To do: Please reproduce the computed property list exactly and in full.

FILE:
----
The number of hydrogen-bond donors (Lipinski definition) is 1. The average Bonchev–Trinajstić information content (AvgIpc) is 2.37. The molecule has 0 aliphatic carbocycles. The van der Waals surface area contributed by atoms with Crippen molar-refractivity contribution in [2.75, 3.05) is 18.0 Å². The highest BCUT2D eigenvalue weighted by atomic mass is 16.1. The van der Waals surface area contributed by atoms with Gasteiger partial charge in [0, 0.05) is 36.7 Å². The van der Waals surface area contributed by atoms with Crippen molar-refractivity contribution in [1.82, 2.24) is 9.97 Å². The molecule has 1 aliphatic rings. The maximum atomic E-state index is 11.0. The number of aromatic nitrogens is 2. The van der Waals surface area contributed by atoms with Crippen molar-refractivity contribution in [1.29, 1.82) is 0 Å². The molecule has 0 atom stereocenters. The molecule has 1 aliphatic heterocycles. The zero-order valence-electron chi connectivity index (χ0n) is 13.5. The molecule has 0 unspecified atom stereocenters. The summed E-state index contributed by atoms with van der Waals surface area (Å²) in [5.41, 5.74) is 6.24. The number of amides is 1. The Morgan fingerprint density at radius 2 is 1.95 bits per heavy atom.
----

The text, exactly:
The number of hydrogen-bond donors (Lipinski definition) is 1. The average Bonchev–Trinajstić information content (AvgIpc) is 2.37. The molecule has 0 aliphatic carbocycles. The van der Waals surface area contributed by atoms with Crippen molar-refractivity contribution in [2.75, 3.05) is 18.0 Å². The highest BCUT2D eigenvalue weighted by atomic mass is 16.1. The van der Waals surface area contributed by atoms with Gasteiger partial charge in [0, 0.05) is 36.7 Å². The van der Waals surface area contributed by atoms with Crippen molar-refractivity contribution in [1.82, 2.24) is 9.97 Å². The molecule has 1 aliphatic rings. The maximum atomic E-state index is 11.0. The number of aromatic nitrogens is 2. The van der Waals surface area contributed by atoms with Crippen molar-refractivity contribution in [1.29, 1.82) is 0 Å². The molecule has 0 atom stereocenters. The molecule has 1 aliphatic heterocycles. The zero-order valence-electron chi connectivity index (χ0n) is 13.5. The molecule has 0 unspecified atom stereocenters. The summed E-state index contributed by atoms with van der Waals surface area (Å²) in [5.41, 5.74) is 6.24. The number of amides is 1. The Morgan fingerprint density at radius 2 is 1.95 bits per heavy atom.